RIM PlayBook a Viable Enterprise Alternative to Android, iPad Tablets
How to Increase the Reliability of Your IT Infrastructure Using Predictive Analytics REGISTER >
Research In Motion hopes its upcoming PlayBook tablet can carve a place for itself in the burgeoning tablet market. It certainly faces some tough competition in that quest, from not only the Apple iPad but also from a growing number of Android-based devices.
But RIM's 7-inch tablet possesses some distinct advantages, at least based on a few minutes playing with the device at the just-concluded Consumer Electronics Show in Las Vegas. For business users who already own a BlackBerry device, the PlayBook's tethering abilities offer the prospect of a value-add, at least for those power users who want to sort through their deluge of messages and calendar appointments on a larger screen. Presumably, RIM will also maintain its high security standards with the device, which could appeal to government users and other danger-minded folks concerned about vulnerabilities in iOS or Android.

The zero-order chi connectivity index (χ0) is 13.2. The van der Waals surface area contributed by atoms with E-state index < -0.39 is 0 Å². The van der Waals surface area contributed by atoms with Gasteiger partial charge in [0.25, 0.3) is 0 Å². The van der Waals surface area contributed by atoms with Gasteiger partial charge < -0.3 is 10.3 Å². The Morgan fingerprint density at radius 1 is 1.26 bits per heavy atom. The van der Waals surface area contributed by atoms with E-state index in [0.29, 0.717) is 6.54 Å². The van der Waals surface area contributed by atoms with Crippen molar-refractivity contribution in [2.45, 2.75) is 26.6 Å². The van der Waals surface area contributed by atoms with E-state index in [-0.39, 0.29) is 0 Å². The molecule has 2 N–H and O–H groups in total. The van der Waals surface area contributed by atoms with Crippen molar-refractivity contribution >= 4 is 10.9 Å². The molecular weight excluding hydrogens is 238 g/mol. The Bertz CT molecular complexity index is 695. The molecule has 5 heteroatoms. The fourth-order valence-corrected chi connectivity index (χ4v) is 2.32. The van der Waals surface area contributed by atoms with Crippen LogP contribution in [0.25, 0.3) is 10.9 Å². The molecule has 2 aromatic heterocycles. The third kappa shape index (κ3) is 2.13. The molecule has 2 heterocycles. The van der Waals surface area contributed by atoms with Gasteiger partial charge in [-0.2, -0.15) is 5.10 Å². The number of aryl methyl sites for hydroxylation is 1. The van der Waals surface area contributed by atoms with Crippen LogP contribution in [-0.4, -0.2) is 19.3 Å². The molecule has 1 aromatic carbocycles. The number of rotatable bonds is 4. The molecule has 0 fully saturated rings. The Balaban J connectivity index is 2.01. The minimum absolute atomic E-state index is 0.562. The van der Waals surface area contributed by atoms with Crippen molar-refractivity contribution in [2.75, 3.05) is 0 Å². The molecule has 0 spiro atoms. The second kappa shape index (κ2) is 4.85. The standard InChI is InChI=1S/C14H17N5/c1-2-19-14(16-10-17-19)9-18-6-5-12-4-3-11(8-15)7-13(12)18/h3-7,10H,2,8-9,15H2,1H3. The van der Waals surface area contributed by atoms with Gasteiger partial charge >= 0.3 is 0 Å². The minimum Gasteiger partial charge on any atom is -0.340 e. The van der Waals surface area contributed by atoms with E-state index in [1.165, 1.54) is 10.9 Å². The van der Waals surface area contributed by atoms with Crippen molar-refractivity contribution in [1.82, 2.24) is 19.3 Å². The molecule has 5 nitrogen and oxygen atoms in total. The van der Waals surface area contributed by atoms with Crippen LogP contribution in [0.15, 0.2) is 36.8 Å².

At the PlayBook's heart is a 1GHz dual-core processor paired with 1GB of RAM. While eWEEK wasn't given nearly enough time to thoroughly test the PlayBook at CES, the device seemed powerful enough to multitask a handful of applications without a stutter, including a game (Quake, which started out a decade ago as a shoot-'em-up for full-size desktops) and Web browsing simultaneously. The PlayBook offers full HTML5 and Adobe Flash 10.1 support, the latter of which is quickly becoming one of the competitive differentiators by which all other tablet manufacturers try to set their devices apart from the iPad.
For more, read the eWeek article: RIM's PlayBook Offers BlackBerry Tethering, Multitasking, Sleek OS.